Ramones - Ramones

75 Essential Albums – #7 Ramones

After over six weeks of providing a rundown of 65 albums that I believe everyone should own we come to the final 10.  In the days between now and Xmas I will give a run down of my personal take on the top 10 albums ever released.  Hopefully I have given you some thoughts as to new albums to check out and I hope that the final 10 will have you rewriting your Christmas lists and picking up a few of these brilliant albums.

Ramones – Ramones

The Ramones debut album was released in 1976 and made on a budget of just $6000 and recorded in just 7 days using microphone techniques adapted from orchestral works and adapted by the Beatles.  Despite its 14 tracks the album comes in at under 30 minutes with the longest track coming in at just 2:34.  At face value It hardly seems likely that this would be a recording that would simply change the face of music.  Like Nirvana 15 years later the Ramones took a stagnating music industry by the throat and shook it back to life.

In July 1976 Rolling Stone wrote with “their first album, Ramones, is constructed almost entirely of rhythm tracks of an exhilarating intensity rock & roll has not experienced since its earliest days.”

Writing in 2007 Chris Jones for BBC music said “Dumb, crude, three-chord thrash? Yes. Fast, exhilarating and brand new? Yes. Intelligent, boundary smashing and woefully underrated? Definitely. The Ramones were all of these things and more. Like a film’s opening credits their first album contains everything that their later career was to offer, and in 1976 nothing else sounded quite like it.”

So it was with roaring guitar, overbearing power, catchy choruses and easy chord progression that the Ramones created one of the most recognisable sounds in music and created a new genre.  The songs are all hard-driving and catchy, the simple lyrics over top. “Blitzkrieg Bop” is the first real punk sound ever recorded and arguably one of the most recognisable songs of all time.  Seriously the four words “Hey, ho! Lets go!” repeated, over and over is hardly forgettable.   Likewise “Beat on the Brat” isn’t exactly cerebral with the lines “Beat on the brat, beat on the brat, beat on the brat with a baseball bat”, definitely not cerebral but definitely amusing and definitely catchy.

The great attraction of the album is its simplicity, its sense of fun and the controversy it created, believe me in 1976 no-one was singing songs like “Now I Wanna Sniff Some Glue”.  Sadly for the Ramones they were just too different and too radical for radio stations and as a result they never really hit the heights of bands like the Sex Pistols and the Clash who followed in their footsteps.  That said, their influence cannot be denied,  In my opinion, this is one of the greatest and most influential albums of all time, check it out, if you don’t know it you will love it, if you do remind yourself what a great band the Ramones were.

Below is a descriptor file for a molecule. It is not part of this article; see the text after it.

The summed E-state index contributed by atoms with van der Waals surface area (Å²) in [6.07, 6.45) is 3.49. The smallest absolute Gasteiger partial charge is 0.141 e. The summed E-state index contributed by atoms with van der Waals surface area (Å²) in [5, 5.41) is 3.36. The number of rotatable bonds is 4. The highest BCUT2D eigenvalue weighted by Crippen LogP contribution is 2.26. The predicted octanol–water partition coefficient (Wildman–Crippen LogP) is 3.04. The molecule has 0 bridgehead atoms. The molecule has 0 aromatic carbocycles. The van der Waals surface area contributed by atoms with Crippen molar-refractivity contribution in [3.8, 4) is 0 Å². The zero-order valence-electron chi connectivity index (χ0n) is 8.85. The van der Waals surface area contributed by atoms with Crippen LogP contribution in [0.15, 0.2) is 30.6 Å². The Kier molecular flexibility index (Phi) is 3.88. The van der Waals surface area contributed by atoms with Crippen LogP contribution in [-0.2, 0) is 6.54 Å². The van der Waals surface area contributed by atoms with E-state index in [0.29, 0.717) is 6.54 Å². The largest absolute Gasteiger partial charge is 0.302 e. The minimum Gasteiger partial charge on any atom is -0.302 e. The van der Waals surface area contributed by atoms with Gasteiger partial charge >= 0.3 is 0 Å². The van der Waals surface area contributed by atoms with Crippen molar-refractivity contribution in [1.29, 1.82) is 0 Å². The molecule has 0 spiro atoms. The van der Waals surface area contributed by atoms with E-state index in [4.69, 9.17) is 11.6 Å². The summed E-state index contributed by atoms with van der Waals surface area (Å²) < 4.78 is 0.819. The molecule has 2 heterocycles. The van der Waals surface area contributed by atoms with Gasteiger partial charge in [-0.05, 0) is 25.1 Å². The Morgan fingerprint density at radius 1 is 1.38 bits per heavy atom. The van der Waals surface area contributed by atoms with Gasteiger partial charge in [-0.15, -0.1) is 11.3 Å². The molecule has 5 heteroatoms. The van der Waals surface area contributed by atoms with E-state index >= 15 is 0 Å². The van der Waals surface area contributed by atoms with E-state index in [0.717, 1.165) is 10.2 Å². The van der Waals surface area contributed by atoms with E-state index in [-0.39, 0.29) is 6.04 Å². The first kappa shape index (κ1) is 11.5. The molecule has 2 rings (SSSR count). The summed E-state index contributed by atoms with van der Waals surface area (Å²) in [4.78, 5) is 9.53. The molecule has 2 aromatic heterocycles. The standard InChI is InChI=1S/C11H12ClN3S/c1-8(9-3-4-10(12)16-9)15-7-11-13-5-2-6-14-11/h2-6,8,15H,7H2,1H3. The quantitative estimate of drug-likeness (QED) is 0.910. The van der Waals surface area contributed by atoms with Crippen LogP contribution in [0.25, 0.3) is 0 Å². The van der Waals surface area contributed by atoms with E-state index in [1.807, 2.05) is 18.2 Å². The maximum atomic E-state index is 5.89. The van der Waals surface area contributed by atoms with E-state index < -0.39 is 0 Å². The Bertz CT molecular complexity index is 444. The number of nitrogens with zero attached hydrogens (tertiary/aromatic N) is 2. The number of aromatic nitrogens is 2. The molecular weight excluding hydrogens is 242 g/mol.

As always thanks for dropping by my blog.  if you like what you read please hit the like button or leave a comment.  If you don’t like what you read then please leave a comment explaining why 🙂

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About The Sound of Summer

Hi, I am Alan. I live in Broadstone, Dorset with my wife, Shirley, my son, Ryan and two dogs called Bailey and Jasper. I have recently retired after working in the Armed Forces and in Public Service since 1977 so I now have a bit more time to do the things I love. Music is a huge part of my life and always has been. I have a broad taste in music and can find something to enjoy in most styles of music. I have always been attracted to music which has something to say, is outside the mainstream and is perhaps a bit rebellious. I guess my early influences were late 1970's Punk and new wave bands, especially those who came out of Northern Ireland where I grew up. I loved Stiff Little Fingers, The Undertones, Rudi, Starjets etc but also bands like The Ramones, The Clash, The Jam and so on. I like singer songwriters including Van Morrison, Springsteen, Neil Young & Bob Dylan and in recent years I have become more interested in folk and acoustic music but I also love the sort of high drive energetic Folk/Punk music delivered by bands like The Levellers, Leatherat, Ferocious Dog and many others who frequent the UK Festival scene. I have long since lost the desire to spend my holidays laying around in the sun and these days am much more likely to be found in a muddy field somewhere in the UK during the festival season.

1 thought on “75 Essential Albums – #7 Ramones

  1. Pingback: 75 Essential Albums – #6 – The Clash – London Calling | The sound of summer

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